walked around the block, found the walled garden in the back and unlocked door. Just like a secret garden, we were
transported back in time and after tromping through the overgrown grasses, we found
our tiny, but adequate garden home and entered.
The house was built in the 18th
century and the original stone fireplace still stood. It’s funny how the mind works. In a world of unfamiliar, my mind will often
stretch to grasp the familiar in ways it may not normally reach so far. As we played house in a Bruges
garden home built centuries ago, I felt a tug on my mind. The home reminded me of my grandmother’s home
in Lubbock and the connection took
a few days to pin-point: the floor was a rust-colored stone. The living room in my grandma’s house was a
rust-colored brick. Despite the fact
that she covered the brick with wall-to-wall carpeting when I was in elementary
school, the memory still lingered in long-forgotten file cabinet of my
mind. It just took an ancient house in Bruges
to dust it off and recall it.
All the guidebooks I had read described the town as an ideal backdrop for a fairytale. Walking through the town the next day, I would agree that Disney must have stolen the scenery for Rapunzel’s and Belle’s trips through town from
Bruges. But beyond the architecture, Bruges
reminded me of Disneyworld in many other ways. The primary modes of transportation were your
feet, carriage rides, and boat rides through tiny picturesque canals. As we meandered through the streets, it did
not feel as if any ‘real’ people lived there.
Even the lady who owned the house we stayed in seemed more like a ‘cast
member’ than a real resident. When she
wasn’t bringing us breakfast, she was giving tours through the city. Everywhere you looked people were glancing at
maps, speaking English, and taking photos.
If you don’t like tourists, this is not the place for you. Since we’ve been living here, I found it
extremely comforting. It was a quaint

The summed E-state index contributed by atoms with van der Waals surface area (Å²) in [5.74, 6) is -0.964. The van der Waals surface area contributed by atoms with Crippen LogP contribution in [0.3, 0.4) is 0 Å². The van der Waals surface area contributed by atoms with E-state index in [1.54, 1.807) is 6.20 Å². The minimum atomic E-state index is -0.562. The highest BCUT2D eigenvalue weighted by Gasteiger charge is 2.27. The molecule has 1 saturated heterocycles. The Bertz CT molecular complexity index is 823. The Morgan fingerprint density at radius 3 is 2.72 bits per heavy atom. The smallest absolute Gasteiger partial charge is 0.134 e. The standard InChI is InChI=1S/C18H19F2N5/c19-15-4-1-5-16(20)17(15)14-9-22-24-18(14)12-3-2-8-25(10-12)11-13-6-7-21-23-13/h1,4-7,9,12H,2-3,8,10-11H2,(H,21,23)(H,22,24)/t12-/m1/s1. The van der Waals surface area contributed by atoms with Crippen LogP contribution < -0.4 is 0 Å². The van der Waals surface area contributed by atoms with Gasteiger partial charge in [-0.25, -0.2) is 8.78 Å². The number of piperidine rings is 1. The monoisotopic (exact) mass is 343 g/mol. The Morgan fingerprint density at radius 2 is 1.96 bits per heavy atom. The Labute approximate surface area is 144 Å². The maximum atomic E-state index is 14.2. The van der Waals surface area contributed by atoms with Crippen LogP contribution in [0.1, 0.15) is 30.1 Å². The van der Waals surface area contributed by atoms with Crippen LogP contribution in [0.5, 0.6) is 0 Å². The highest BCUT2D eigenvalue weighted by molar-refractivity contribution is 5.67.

little town, small enough to see everything by walking, like Savannah
in America. It has lots of history, some great sights, a
few manageable museums, and great food.
It wasn’t so overwhelming in that I didn’t feel guilty for taking a nap
with my daughter on Saturday, while my over-excited husband and son wandered
the town square and had a bottle. (V:
beer, Baby: milk, of course).
We took a canal ride and giggled as baby ducks were playfully swimming/being run over by the current created from the boat. We had Italian and Egyptian take-out. We took video of our daughter dancing in the Markt. We shushed our children as we breathed in the peacefulness of the only remaining almshouse community in the city. We ate Belgian chocolates in the shape of letters in front of ancient churches with the bells ringing. Our favorite stop though, was the French Fry (Friets) museum. Beyond zoos and aquariums, there are few museums which can catch the interest of a two year old, but French Fries are on the list. We learned about the origin of the potato, the development of it as staple crop during the famines of the 1770s, and how they cook fries in
Belgium. It’s a two-step process which involves beef
and horse fat (it was enough
information to spoil my appetite, I’d rather not know what fats they use to cook
the potatoes in The Netherlands – ignorance is bliss).
Late Monday afternoon after a full day of sightseeing, we loaded the car and pressed the Go Home button on the GPS. Happy and satisfied with the weekend adventure (without too much adventure), we queued up the Big Spring Texas Road Trip play-list I had created last fall. As we passed though Belgian and Dutch towns and farms, both kids slept soundly, and I turned to my husband and smiled. After months of pretending to be a resident in The Netherlands, casting ourselves in the role of Tourist from
is just an easier part to play.